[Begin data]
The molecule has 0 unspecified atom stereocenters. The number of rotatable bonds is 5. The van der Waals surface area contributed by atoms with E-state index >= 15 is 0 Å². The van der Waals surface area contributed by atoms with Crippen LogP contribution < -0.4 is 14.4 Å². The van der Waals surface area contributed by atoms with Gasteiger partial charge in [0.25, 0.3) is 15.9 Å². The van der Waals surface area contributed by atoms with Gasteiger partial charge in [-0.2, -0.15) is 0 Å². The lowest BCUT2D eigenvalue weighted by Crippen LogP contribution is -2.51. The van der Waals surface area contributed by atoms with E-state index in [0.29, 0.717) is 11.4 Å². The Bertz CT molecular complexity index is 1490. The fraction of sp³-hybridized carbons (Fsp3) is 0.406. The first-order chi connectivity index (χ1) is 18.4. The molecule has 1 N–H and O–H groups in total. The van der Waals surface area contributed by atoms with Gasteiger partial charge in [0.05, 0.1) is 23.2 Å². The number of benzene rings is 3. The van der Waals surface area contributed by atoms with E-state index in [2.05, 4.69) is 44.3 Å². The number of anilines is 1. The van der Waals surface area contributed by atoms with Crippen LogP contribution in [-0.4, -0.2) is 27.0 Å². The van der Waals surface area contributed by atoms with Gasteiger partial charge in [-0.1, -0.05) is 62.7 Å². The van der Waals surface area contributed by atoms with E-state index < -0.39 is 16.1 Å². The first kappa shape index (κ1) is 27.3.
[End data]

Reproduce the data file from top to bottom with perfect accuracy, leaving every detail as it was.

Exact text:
The molecule has 0 unspecified atom stereocenters. The number of rotatable bonds is 5. The van der Waals surface area contributed by atoms with E-state index >= 15 is 0 Å². The van der Waals surface area contributed by atoms with Crippen LogP contribution < -0.4 is 14.4 Å². The van der Waals surface area contributed by atoms with Gasteiger partial charge in [0.25, 0.3) is 15.9 Å². The van der Waals surface area contributed by atoms with Gasteiger partial charge in [-0.2, -0.15) is 0 Å². The lowest BCUT2D eigenvalue weighted by Crippen LogP contribution is -2.51. The van der Waals surface area contributed by atoms with E-state index in [0.29, 0.717) is 11.4 Å². The Bertz CT molecular complexity index is 1490. The fraction of sp³-hybridized carbons (Fsp3) is 0.406. The first-order chi connectivity index (χ1) is 18.4. The molecule has 1 N–H and O–H groups in total. The van der Waals surface area contributed by atoms with Gasteiger partial charge in [0.05, 0.1) is 23.2 Å². The number of benzene rings is 3. The van der Waals surface area contributed by atoms with E-state index in [2.05, 4.69) is 44.3 Å². The number of anilines is 1. The van der Waals surface area contributed by atoms with Crippen LogP contribution in [-0.4, -0.2) is 27.0 Å². The van der Waals surface area contributed by atoms with Gasteiger partial charge in [-0.1, -0.05) is 62.7 Å². The van der Waals surface area contributed by atoms with E-state index < -0.39 is 16.1 Å². The first kappa shape index (κ1) is 27.3.